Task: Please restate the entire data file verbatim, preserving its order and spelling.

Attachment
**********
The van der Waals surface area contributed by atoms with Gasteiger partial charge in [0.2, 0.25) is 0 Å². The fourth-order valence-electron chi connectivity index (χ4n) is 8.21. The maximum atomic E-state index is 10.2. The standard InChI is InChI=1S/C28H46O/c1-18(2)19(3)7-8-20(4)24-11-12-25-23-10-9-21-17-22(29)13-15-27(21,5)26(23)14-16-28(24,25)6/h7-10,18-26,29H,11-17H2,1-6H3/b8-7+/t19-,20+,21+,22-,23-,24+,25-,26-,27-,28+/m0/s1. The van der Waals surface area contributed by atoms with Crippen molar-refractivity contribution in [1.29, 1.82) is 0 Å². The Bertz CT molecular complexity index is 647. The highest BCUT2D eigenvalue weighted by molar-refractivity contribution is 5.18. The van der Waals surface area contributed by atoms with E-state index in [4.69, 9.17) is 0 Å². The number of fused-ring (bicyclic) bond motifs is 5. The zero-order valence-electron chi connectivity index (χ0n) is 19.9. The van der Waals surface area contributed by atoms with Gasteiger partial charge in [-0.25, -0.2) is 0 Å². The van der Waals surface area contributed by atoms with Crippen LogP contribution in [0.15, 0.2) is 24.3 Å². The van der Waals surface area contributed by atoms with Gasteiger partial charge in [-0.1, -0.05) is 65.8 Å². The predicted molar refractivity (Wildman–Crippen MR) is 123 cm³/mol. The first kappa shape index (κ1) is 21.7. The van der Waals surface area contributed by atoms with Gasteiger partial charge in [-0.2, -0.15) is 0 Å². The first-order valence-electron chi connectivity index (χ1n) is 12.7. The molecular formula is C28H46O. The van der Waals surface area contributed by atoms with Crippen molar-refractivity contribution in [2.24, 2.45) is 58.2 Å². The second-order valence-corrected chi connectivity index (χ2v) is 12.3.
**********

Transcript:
The van der Waals surface area contributed by atoms with Gasteiger partial charge in [0.2, 0.25) is 0 Å². The fourth-order valence-electron chi connectivity index (χ4n) is 8.21. The maximum atomic E-state index is 10.2. The standard InChI is InChI=1S/C28H46O/c1-18(2)19(3)7-8-20(4)24-11-12-25-23-10-9-21-17-22(29)13-15-27(21,5)26(23)14-16-28(24,25)6/h7-10,18-26,29H,11-17H2,1-6H3/b8-7+/t19-,20+,21+,22-,23-,24+,25-,26-,27-,28+/m0/s1. The van der Waals surface area contributed by atoms with Crippen molar-refractivity contribution in [1.29, 1.82) is 0 Å². The Bertz CT molecular complexity index is 647. The highest BCUT2D eigenvalue weighted by molar-refractivity contribution is 5.18. The van der Waals surface area contributed by atoms with E-state index in [4.69, 9.17) is 0 Å². The number of fused-ring (bicyclic) bond motifs is 5. The zero-order valence-electron chi connectivity index (χ0n) is 19.9. The van der Waals surface area contributed by atoms with Gasteiger partial charge in [-0.25, -0.2) is 0 Å². The van der Waals surface area contributed by atoms with Crippen LogP contribution in [0.15, 0.2) is 24.3 Å². The van der Waals surface area contributed by atoms with Gasteiger partial charge in [-0.1, -0.05) is 65.8 Å². The predicted molar refractivity (Wildman–Crippen MR) is 123 cm³/mol. The first kappa shape index (κ1) is 21.7. The van der Waals surface area contributed by atoms with Gasteiger partial charge in [-0.2, -0.15) is 0 Å². The first-order valence-electron chi connectivity index (χ1n) is 12.7. The molecular formula is C28H46O. The van der Waals surface area contributed by atoms with Crippen molar-refractivity contribution in [2.24, 2.45) is 58.2 Å². The second-order valence-corrected chi connectivity index (χ2v) is 12.3.